An openly gay journalist for a Russian investigative newspaper has appealed to a court to grant him refugee status in a bid to avoid deportation to Uzbekistan for migration violations.
Ali Feruz has worked in Moscow since 2011 for the Novaya Gazeta newspaper, where he has reported on hate crimes, the rights of migrant workers and discrimination against LGBT people.
Feruz, whose real name is Khudoberdi Nurmatov, is an Uzbek national and fled Uzbekistan in 2008 after he was arrested and tortured by security forces, who tried to force him to become an informant, according to Human Rights Watch.
Homosexuality is illegal in Uzbekistan and the country has been widely criticized for its abysmal human rights record. Novaya Gazeta has condemned the decision by a Russian court to deport Feruz.
"We think that there is a threat to his health and life in Uzbekistan. He has been tortured and threatened there already. We know, sadly, of a few cases when people who have been extradited to Uzbekistan just went missing. No one knows whether they are alive or what has happened to them," Nadezhda Prusenkova, a spokesperson for the newspaper, told CNN.
In August, Feruz was picked up by Russian police on his way to work at the paper. He was then taken to Basmanny court in Moscow where a judge ruled he had broken Russian migration legislation and ordered him to be deported to Uzbekistan.
Feruz said he was abused after he was taken from court, according to an administrative memo published on the Novaya Gazeta website. In a statement, he said he was handcuffed with his hands behind his back, beaten and shocked with electricity by a prison officer.
The Russian state news agency TASS reported that when Feruz arrived at a temporary detention center, he filled out a form saying he had no injuries to his body.
Appealing the order in court on Monday, Feruz said he had twice applied for temporary protection in Russia as well as asylum, according to Human Rights Watch. HRW also said his applications for protection were rejected but the rejections were then overturned for additional review.
His case has been the subject of international condemnation.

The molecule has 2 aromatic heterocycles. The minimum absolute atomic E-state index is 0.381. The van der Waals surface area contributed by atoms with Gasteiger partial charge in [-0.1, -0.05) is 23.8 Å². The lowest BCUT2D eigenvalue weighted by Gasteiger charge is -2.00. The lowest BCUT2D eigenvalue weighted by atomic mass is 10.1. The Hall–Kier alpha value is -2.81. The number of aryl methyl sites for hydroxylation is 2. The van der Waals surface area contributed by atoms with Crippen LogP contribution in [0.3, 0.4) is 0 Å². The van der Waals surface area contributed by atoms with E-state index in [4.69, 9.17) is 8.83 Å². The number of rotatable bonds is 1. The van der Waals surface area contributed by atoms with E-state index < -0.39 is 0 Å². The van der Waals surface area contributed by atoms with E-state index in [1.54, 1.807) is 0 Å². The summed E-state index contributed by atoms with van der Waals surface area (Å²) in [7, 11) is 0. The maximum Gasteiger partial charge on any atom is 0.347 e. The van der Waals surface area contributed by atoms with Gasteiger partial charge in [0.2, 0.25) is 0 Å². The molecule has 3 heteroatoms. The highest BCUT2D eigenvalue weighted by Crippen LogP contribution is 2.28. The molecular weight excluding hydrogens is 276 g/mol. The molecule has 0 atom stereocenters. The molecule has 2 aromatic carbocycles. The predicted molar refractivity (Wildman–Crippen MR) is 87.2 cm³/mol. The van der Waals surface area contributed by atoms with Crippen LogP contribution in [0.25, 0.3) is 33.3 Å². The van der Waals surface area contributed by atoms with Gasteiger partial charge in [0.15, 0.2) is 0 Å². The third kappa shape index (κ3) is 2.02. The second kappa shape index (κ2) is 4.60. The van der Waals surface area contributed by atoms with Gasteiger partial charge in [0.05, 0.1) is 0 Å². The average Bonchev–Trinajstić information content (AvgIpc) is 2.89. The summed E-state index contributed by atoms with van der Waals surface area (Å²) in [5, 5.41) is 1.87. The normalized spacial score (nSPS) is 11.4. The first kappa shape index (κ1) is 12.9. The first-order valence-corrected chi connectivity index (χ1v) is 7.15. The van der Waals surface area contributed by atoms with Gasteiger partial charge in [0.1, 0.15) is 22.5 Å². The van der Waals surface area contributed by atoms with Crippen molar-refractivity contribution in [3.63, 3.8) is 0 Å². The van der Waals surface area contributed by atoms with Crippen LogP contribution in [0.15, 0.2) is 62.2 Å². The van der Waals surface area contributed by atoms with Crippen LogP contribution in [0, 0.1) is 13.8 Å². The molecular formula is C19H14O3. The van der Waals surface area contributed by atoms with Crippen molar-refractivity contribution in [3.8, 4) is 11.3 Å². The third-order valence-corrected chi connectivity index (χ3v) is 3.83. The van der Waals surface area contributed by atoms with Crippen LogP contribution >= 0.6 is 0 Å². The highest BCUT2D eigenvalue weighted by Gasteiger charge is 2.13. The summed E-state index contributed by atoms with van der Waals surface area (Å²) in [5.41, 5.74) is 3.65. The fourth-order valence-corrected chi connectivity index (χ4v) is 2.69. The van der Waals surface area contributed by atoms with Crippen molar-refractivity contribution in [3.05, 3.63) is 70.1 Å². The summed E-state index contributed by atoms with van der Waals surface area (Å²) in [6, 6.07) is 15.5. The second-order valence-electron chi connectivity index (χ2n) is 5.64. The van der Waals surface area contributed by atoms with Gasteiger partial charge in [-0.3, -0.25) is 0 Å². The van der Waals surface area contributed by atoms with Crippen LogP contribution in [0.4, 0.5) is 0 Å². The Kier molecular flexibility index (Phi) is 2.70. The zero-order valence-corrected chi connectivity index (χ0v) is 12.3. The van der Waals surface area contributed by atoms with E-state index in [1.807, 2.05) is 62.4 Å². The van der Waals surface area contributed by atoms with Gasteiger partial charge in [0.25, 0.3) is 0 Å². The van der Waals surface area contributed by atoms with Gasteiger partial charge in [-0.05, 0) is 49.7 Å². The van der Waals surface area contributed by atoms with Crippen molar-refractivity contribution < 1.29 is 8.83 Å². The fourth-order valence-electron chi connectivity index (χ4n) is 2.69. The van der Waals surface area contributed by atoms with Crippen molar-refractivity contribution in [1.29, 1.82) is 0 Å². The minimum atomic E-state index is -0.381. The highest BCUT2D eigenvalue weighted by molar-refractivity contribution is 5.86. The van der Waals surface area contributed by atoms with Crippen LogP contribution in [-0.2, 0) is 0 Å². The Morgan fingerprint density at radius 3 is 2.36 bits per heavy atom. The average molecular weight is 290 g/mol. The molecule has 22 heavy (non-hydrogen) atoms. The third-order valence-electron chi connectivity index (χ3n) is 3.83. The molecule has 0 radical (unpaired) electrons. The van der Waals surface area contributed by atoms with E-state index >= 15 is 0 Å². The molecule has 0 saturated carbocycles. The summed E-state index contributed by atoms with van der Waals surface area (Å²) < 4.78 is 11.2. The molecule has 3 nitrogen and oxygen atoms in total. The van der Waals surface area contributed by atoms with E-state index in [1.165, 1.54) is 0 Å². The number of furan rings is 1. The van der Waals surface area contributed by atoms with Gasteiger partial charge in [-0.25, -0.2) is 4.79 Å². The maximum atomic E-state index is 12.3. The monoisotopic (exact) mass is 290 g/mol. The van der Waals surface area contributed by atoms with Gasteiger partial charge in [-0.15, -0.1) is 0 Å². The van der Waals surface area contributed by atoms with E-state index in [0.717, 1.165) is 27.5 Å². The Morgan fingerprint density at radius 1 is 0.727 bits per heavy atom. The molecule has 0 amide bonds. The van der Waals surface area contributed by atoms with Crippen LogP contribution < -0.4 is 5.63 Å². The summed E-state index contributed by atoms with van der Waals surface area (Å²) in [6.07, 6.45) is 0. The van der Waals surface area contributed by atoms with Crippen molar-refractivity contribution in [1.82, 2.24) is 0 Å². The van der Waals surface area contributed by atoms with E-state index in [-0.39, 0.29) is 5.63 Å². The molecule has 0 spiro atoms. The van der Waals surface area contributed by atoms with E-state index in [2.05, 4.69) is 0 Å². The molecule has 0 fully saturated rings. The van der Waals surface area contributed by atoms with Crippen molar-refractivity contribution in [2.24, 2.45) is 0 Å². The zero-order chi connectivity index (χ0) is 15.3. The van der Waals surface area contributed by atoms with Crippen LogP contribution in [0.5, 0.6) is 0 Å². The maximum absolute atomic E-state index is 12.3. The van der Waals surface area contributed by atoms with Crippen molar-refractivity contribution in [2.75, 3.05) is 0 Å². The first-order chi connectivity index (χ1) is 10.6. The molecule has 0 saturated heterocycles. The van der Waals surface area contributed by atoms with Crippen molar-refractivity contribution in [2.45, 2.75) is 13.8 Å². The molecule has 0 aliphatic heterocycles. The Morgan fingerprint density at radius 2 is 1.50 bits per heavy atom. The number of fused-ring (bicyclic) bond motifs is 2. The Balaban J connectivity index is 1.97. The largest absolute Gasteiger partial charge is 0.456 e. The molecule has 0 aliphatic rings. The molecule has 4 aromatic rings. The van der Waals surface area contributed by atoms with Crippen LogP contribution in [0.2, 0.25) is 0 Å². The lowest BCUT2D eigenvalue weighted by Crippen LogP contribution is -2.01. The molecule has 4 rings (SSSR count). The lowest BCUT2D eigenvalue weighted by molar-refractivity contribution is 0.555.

Denis Krivosheev, deputy director for Europe and Central Asia at Amnesty International, said, "Ali Feruz is openly gay, a human rights activist and a correspondent for the independent Novaya Gazeta newspaper. This is a near-lethal combination for someone who is about to be handed over to Uzbekistan, where 'sodomy' is a crime and torture is endemic."
But the Kremlin has said the case is about immigration violations.
President Putin's spokesman, Dmitry Peskov, said a number of factors prevent Russia from "turning a blind eye to the [migration] violations that have occurred."
The Presidential Council for Civil Society and Human Rights, a body designed to assist Putin with protecting human rights in Russia, said Feruz's expulsion would contradict Russian law, because members of Feruz's family are Russian citizens.
Svetlana Gannushkina, a leading Russian human rights campaigner and founder of a Moscow-based migrant support group, also said the deportation order is illegal, citing Feruz's application for asylum.
"This contradicts the law," Gannushkina said. "He filed a request for refugee status. As long as the review of his application continues, he is legal here in Russia."
According to Gannushkina, "There are just 595 refugees in Russia."
"People generally get rejected. He was rejected, too," she said.
On Friday, the European Court of Human Rights issued a preliminary injunction halting Feruz's deportation while the case is being processed at the court in Strasbourg, France.